BSA Enforcement Policy

August 2020
BSA Enforcement Policy

Board of Governors of the Federal Reserve System
Federal Deposit Insurance Corporation
National Credit Union Administration
Office of the Comptroller of the Currency

August 13, 2020 

JOINT STATEMENT ON ENFORCEMENT OF BANK SECRECY ACT/ ANTIMONEY LAUNDERING REQUIREMENTS1

The Board of Governors of the Federal Reserve System (“Federal Reserve”), the Federal Deposit Insurance Corporation (“FDIC”), the National Credit Union Administration (“NCUA”), and the Office of the Comptroller of the Currency (“OCC”), (an “Agency” or collectively the “Agencies”), are issuing this statement to set forth the Agencies’ policy on the circumstances in which an Agency will issue a mandatory cease and desist order to address noncompliance with certain Bank Secrecy Act/anti-money laundering (“BSA/AML”) requirements,2 particularly in light of the specific BSA/AML compliance provisions in section 8(s) of the Federal Deposit Insurance Act (“FDIA”) and section 206(q) of the Federal Credit Union Act (“FCUA”) (hereafter referred to as “sections 8(s) and 206(q)”).3 This interagency statement also describes the circumstances in which an Agency may use its discretion to issue formal or informal enforcement actions or use other supervisory actions to address BSA-related violations or unsafe or unsound banking practices or other deficiencies. This statement does not create new expectations or standards. Rather, it is intended to further clarify the Agencies’ enforcement of the BSA and the conditions that require the issuance of a mandatory cease and desist order under sections 8(s) and 206(q). Whenever the Agencies undertake an enforcement action, whether mandatory under sections 8(s)(3) and 206(q)(3) or otherwise, they will tailor that action to address the deficiencies that are specific to the institution,4 as identified during the supervisory process.5

I. Background.

BSA/AML Compliance Program Requirement.

Under section 8(s) of the FDIA and section 206(q) of the FCUA, each of the Agencies is directed to prescribe regulations requiring each insured depository institution to establish and maintain procedures reasonably designed to assure and monitor the institution’s compliance with the requirements of the BSA (collectively, these procedures form the basis of each institution’s “BSA/AML compliance program”). Sections 8(s) and 206(q) require that each Agency’s examination of an institution include a review of the institution’s BSA/AML compliance program and that reports of examination describe any problem with the BSA/AML compliance program. Finally, sections 8(s) and 206(q) state that if an institution has failed to establish and maintain a BSA/AML compliance program or has failed to correct any problem with the BSA/AML compliance program previously reported to the institution by the appropriate Agency, the appropriate Agency shall issue a cease and desist order against the institution.

As required by sections 8(s) and 206(q), each of the Agencies has issued regulations that require any institution it supervises or insures to establish and maintain a BSA/AML compliance program. Each of these regulations imposes substantially the same requirements.6 Specifically, under each Agency’s regulations, a BSA/AML compliance program must: (1) be reasonably designed to assure and monitor the institution’s compliance with the requirements of the BSA and its implementing regulations and (2) have, at a minimum, the following components or pillars:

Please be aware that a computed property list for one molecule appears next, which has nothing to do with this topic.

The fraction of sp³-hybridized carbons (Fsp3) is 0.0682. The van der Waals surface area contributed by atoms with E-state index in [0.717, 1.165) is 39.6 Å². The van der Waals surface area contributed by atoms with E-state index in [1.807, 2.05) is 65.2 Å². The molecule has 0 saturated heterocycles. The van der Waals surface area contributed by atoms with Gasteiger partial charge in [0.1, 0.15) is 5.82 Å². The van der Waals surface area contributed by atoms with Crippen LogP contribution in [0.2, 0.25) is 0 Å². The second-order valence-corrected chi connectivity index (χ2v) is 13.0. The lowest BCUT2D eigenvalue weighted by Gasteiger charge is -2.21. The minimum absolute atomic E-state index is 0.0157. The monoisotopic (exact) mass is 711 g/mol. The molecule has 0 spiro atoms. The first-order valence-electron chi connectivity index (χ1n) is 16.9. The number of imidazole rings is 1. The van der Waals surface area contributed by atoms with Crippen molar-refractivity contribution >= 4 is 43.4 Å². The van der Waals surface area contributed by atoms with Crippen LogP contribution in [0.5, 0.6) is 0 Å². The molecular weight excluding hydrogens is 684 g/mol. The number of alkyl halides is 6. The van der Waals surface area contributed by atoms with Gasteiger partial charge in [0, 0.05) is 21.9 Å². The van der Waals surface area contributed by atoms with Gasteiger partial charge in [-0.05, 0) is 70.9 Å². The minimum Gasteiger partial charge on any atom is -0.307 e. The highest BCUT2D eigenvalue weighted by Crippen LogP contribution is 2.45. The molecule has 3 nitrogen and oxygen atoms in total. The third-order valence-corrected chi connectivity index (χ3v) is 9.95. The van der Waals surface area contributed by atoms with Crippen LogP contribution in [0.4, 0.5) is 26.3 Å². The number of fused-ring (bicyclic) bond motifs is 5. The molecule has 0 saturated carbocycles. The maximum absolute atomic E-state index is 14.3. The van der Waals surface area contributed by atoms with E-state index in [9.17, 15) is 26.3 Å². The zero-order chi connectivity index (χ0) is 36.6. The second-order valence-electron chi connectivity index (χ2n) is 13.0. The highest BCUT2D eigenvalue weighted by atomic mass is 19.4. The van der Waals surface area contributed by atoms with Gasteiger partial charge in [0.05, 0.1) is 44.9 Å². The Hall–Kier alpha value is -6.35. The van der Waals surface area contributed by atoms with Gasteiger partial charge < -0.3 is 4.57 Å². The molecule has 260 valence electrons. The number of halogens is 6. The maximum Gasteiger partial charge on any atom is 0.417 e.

• a system of internal controls to assure ongoing compliance with the BSA;
  • independent testing for BSA/AML compliance;
  • a designated individual or individuals responsible for coordinating and monitoring BSA/AML compliance; and
  • training for appropriate personnel.

A BSA/AML compliance program must include a Customer Identification Program with risk-based procedures that enable the institution to form a reasonable belief that it knows the true identity of its customers.7

A BSA/AML compliance program must also include appropriate risk-based procedures for conducting ongoing customer due diligence as set forth in regulations issued by the U.S. Department of the Treasury (“Treasury Department”),8 including, but not limited to:

  • understanding the nature and purpose of customer relationships for the purpose of developing a customer risk profile; and
  • conducting ongoing monitoring to identify and report suspicious transactions and, on a risk basis, to maintain and update customer information, including information regarding the beneficial owner(s) of legal entity customers.

In addition to these customer due diligence requirements, a reasonably designed BSA/AML compliance program must include procedures to address other BSA reporting and recordkeeping requirements set forth in regulations issued by the Treasury Department including, among others, beneficial ownership, foreign correspondent banking, and currency transaction reporting requirements.9 For the purposes of sections 8(s) and 206(q), the Agencies evaluate customer due diligence and other BSA reporting and recordkeeping requirements as a part of the internal controls component of the bank’s BSA/AML compliance program.